Young football players suffering more concussions, study finds

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At least five percent of young football players — aged 5-14 — are suffering concussions each year, more than had previously been estimated, according to a study by Seattle Children’s Research Institute and UW Medicine’s Sports Health and Safety Institute.

Published in the Journal of Pediatrics, the study summarizes the research team’s key findings from data collected during two, 10-week fall seasons in partnership with the Northwest Junior Football League (NJFL). Licensed athletic trainers from Seattle Children’s treated and recorded concussion from the sidelines at NJFL games to allow researchers to characterize concussions in this age group — from how often players sustained a head injury to factors that influenced their risk of injury.

The study adds to evidence released last month that found it may only take one season of high school football cause microscopic changes in the structure of the teen-aged brain. The scientists at the University of California, Berkeley, said their study adds to evidence that repeated blows to the head may lead to cognitive disorders later in life, even when the injuries are not serious enough to cause a concussion.

“This is the period when the brain is still developing, when it is not mature yet, so there are many critical biological processes going on, and it is unknown how these changes that we observe can affect how the brain matures and develops,” Prof. Chunlei Liu said in a news release.

The studies add to growing concerns about the safety of football for young players.

“Measuring the incidence of concussion in grade-school and middle-school football players is essential to improving the safety of the game,” said Dr. Sara Chrisman, an investigator in the research institute’s Center for Child Health, Behavior and Development and lead author on the Seattle study. “It’s hard to determine the impact of prevention efforts if we don’t know how often these injuries occur at baseline.”

Effects later in life

While mild concussions may not present many symptoms right away, researchers fear that they may cause serious problems later in life.

Over the past decade, researchers have found that an alarming number of retired soldiers and college and professional football players show signs of a newly identified disease called chronic traumatic encephalopathy (CTE), believed to cause mood disorders, cognitive decline and eventually motor impairment as a patient ages.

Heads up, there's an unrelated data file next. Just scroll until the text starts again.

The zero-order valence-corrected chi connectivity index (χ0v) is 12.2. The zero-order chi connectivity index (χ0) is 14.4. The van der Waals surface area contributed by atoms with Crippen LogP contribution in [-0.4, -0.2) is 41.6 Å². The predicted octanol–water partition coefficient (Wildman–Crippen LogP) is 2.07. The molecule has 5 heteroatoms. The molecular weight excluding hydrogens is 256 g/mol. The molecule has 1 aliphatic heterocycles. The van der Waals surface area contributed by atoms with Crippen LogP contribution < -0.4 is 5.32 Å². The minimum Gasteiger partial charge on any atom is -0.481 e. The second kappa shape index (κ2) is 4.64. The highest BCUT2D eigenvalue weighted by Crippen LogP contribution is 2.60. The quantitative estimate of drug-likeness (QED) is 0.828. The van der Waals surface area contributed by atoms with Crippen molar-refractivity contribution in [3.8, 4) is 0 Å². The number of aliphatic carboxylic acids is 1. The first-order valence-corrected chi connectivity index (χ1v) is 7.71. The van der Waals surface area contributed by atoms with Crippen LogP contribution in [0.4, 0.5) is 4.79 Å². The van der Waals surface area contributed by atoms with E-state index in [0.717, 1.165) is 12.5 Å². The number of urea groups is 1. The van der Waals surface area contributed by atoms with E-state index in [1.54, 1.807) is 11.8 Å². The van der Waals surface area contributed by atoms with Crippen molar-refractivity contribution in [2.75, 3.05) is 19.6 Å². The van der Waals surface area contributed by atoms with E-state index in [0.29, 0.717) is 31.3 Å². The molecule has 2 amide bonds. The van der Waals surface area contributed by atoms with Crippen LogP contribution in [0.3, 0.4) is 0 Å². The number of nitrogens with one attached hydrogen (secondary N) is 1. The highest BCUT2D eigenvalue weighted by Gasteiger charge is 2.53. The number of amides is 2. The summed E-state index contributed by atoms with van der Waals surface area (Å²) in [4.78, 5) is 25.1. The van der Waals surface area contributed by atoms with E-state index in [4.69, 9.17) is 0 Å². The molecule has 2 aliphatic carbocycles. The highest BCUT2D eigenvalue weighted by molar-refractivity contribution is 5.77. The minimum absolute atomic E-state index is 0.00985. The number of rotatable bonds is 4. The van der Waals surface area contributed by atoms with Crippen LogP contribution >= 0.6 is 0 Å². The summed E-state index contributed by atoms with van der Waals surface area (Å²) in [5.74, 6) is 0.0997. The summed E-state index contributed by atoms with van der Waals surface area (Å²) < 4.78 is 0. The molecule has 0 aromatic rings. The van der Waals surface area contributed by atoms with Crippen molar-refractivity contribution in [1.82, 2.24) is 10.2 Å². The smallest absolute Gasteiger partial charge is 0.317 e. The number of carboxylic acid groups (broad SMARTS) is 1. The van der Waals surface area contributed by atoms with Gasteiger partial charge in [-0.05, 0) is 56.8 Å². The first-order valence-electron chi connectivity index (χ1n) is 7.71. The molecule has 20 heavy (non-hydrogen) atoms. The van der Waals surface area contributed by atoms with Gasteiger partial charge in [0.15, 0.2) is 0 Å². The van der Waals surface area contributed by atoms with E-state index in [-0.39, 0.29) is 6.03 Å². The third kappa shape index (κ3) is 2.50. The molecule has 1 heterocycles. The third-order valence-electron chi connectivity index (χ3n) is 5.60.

These findings have raised concern over whether repeated hits to the head can cause brain damage in youth or high school players, and whether it is possible to detect these changes at an early age.

“There is a lot of emerging evidence that just playing impact sports actually changes the brain, and you can see these changes at the molecular level in the accumulations of different pathogenic proteins associated with neurodegenerative diseases like Parkinson’s and dementia,” Berkeley’s Liu said. “We wanted to know when this actually happens — how early does this occur?”

Accurate data scarce

It’s not easy to get accurate data on how many football players suffer concussions. Previous studies may have underestimated the figure by as much as 4% simply because many injuries are not recognized or reported. The American Academy of Pediatrics recommends that athletic trainers provide medical coverage for youth football but that advice is often not followed.

To provide a more accurate snapshot of concussion incidence, the current study provided licensed athletic trainers for medical surveillance at all NJFL league games and practices during the 2016 and 2017 seasons. The athletic trainers helped researchers identify 51 football-related concussions among the 863 youth they followed as part of the study, with 133 of those players participating in the study for two seasons.

In addition to reporting on concussion incidence, researchers found two-thirds of concussions occurred during games, almost half from head-to-head contact. Follow-up surveys found a history of prior concussion was associated with a two-fold greater risk of concussion, and a history of depression was associated with a five-fold greater risk of concussion.

“We’re just starting to piece together how factors such as prior injury or depression may contribute to a child’s risk of concussion. Our study revealed patterns about who was most at risk for concussion, and these are areas we hope to explore in future studies,” said Chrisman, who is also an assistant professor of pediatrics at the University of Washington School of Medicine.

Researchers found most youth returned to school within a few days, but half took longer than 13 days to return to sport and longer than three weeks to return to baseline symptoms.

More research needed

No one seriously expects kids to stop playing football but researchers say more information is needed to find ways to make the game safer.

“This study lays the groundwork for new efforts to prevent head injuries in youth football,” said Chrisman, who also leads research using pre-game safety huddles to promote safe play. “Making sports safer for youth is at the core of our research.”


About the Author

Truman Lewis
Truman has been a bureau chief and correspondent in D.C., Los Angeles, Phoenix and elsewhere, reporting for radio, television, print and news services, for more than 30 years. Most recently, he has reported extensively on health and consumer issues for and